Marinello wrote “essays of enthusiasm”. He didn’t add long lists of notes or make complicated arguments. He used metaphors. His essays express expectations, creating confidence, directing enquiry. In 1948, in a famous speech, “Youth and Old Age”, he said Cuba had no youth.  Cuba’s youth, Marinello argued, were old, because youth is a time of sacrifice and vision. Marinello expected vision.

He expected intellectuals to resist the “gloomy house of customers and listless motivation of career jumping”.  2 They were dark times. US ideological power was suffocating, as it remains. And yet academics spent their time making long arguments, with endless footnotes, avoiding, or ignorant of, the crucial question: species essence.

Marinello expected intellectuals to be – metaphorically! – youth, motivated by vision and not by livelihood dependent on the dominant class and imperialism.

Tired lefties say Cuban youth will succumb to the appeal of capitalism. They’ve been saying it for sixty years. They forget that Cuban youth have expectations, like Marinello had expectations.

They miss the point of enthusiasm. If there are some who have itthe example is there. And others can try. They gain expectations that make knowledge possible, because they make questions possible. And they gain capacities.

One of the first things that impressed me about Cuba were expectations. These people expected a better society. Cuba was devastated in the early nineties. Yet skinny professors at the University of Havana were out recording birthweights to know the effects of smoking on infant mortality. There were no lights, no gas to cook, no pens, but they worked to reduce the infant mortality rate.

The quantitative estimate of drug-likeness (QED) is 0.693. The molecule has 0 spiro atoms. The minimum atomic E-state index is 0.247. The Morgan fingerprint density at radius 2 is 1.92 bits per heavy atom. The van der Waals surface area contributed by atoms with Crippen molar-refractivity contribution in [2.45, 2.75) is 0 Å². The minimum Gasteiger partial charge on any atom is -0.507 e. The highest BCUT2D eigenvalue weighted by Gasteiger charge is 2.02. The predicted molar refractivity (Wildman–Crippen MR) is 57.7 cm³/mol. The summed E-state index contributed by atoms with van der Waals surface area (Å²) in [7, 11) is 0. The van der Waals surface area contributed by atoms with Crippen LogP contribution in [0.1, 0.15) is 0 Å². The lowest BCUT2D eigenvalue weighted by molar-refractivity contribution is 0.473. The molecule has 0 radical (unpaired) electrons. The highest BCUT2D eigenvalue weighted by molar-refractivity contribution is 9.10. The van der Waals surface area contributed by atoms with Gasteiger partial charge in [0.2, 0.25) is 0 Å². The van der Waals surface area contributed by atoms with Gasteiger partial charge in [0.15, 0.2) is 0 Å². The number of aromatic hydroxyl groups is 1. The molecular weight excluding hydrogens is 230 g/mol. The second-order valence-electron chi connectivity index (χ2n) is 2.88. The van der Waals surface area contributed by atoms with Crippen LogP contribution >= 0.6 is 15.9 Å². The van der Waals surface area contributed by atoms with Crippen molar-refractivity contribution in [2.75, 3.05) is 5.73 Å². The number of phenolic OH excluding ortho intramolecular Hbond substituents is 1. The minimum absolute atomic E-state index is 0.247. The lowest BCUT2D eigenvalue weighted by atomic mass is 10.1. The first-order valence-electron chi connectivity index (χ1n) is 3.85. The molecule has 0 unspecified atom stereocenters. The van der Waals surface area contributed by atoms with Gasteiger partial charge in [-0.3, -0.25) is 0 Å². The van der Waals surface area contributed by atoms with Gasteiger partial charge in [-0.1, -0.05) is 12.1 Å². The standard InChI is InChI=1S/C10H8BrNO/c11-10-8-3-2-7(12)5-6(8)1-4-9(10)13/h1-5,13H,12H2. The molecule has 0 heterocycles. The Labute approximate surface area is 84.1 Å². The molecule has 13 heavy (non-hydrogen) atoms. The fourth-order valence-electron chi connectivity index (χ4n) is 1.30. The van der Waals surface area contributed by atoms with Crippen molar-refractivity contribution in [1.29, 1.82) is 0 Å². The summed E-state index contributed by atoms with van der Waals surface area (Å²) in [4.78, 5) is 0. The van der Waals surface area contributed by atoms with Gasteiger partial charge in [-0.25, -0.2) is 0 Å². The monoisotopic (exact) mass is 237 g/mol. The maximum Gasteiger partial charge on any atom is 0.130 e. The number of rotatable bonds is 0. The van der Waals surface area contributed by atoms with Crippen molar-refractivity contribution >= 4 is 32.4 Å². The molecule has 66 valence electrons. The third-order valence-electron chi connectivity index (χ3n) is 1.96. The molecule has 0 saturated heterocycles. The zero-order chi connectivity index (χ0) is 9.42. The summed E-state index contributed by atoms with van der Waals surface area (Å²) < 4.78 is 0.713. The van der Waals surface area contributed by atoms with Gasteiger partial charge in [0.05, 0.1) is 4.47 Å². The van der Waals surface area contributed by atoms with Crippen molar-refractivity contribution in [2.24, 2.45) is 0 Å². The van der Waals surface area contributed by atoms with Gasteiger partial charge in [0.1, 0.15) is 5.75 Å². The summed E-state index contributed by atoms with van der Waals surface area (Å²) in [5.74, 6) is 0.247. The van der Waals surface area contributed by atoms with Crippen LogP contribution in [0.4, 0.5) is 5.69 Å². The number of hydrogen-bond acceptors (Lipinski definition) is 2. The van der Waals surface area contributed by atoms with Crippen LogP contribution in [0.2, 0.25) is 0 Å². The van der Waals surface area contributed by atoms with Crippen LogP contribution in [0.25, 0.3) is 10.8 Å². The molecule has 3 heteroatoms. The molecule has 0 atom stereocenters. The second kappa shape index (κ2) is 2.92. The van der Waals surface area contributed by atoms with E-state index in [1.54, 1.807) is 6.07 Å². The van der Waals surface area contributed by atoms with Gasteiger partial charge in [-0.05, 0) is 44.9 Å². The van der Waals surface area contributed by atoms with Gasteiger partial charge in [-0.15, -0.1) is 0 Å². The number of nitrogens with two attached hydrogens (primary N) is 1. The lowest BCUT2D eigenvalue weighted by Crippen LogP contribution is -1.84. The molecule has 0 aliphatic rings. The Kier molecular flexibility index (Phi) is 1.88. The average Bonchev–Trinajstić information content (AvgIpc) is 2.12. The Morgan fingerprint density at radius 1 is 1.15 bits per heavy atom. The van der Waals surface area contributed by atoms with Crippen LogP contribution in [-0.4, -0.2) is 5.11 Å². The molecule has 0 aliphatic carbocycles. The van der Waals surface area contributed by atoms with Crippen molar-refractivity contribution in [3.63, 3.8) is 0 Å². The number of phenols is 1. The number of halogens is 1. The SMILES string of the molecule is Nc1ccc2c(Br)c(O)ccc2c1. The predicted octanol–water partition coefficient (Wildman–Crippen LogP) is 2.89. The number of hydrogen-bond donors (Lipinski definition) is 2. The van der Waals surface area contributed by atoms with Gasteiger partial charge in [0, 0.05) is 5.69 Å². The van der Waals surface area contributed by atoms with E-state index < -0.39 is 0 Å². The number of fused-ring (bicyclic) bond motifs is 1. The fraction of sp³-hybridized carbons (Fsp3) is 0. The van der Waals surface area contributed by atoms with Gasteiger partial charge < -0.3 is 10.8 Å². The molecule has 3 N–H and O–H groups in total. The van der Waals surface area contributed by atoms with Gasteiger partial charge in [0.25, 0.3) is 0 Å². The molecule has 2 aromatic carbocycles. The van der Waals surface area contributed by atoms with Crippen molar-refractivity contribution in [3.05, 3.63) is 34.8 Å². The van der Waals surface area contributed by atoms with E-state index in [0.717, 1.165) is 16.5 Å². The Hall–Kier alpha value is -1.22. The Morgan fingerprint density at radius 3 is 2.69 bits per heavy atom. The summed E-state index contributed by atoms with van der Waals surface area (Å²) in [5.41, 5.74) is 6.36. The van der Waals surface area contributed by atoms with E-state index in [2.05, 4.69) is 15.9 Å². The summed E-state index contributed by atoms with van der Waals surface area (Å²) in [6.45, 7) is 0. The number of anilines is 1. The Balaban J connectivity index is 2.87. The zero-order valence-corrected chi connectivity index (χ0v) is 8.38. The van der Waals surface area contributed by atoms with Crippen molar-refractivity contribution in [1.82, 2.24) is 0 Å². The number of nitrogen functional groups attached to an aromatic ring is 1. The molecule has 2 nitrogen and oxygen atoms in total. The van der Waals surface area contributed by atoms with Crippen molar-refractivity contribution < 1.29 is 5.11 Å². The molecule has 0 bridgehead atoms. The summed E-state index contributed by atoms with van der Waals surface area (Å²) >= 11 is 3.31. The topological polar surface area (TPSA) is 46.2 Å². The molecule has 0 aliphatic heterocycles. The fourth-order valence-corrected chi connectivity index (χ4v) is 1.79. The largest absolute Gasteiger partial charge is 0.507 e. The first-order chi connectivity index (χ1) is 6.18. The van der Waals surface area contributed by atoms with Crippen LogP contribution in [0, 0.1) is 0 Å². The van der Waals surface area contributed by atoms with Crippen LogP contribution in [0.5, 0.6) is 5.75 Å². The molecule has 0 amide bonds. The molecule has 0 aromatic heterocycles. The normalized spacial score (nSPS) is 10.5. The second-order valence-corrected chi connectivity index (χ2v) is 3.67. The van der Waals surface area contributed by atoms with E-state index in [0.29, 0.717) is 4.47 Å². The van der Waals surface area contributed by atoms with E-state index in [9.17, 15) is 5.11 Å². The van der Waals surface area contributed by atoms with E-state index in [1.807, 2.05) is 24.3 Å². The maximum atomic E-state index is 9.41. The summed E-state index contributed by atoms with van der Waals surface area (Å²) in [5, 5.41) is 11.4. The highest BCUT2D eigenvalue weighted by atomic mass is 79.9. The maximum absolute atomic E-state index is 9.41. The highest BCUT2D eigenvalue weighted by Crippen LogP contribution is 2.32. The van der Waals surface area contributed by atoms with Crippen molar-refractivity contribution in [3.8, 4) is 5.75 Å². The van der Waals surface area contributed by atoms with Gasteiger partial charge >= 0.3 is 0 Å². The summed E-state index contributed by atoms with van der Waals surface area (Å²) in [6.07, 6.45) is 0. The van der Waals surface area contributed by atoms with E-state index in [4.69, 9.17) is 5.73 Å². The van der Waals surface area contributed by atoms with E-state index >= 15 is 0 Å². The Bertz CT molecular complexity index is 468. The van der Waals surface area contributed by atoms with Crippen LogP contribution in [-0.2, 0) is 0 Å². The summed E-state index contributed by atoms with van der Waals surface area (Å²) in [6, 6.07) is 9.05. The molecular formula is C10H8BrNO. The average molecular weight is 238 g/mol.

They succeeded. Cuba’s infant mortality rate fell to below 10 during the “special period” of economic crisis when Cubans said the sun had stopped shining on their island.

The question, why did Cuba survive, is not asked in the North because we don’t expect the reality that the answer explains. It’s a reason to know Mayday in Havana.

Martí said freedom is the ability to think without hypocrisy. That is, it is the ability to think as one lives, or to live what one professes. Because if you can’t live what you profess, you also can’t learn about it. You can’t discover.  You don’t expect to, and as a result can’t ask the proper questions.

It is more interesting and challenging than constructing long arguments that leave no distinction unexamined.

Ana Belén Montes had the freedom Martí described. She’s in jail in the US, suffering harsh conditions, having hurt no person. Please sign petition here.


Prof. Susan Babbitt teaches philosophy at Queen’s University, Kingston  Ont. She is author of Humanism and Embodiment (Bloomsbury 2014). She is a frequent contributor to Global Research.


1. José Antonio Portuondo, “Prólogo”, Juan Marinello, Cuba: Cultura, Havana, 1989, xx

2. Ramiro Maetzu, cited in Marinello, “Joventud y Vejez” Cuba: Cultura, 199

3. For more information, write to [email protected] or [email protected]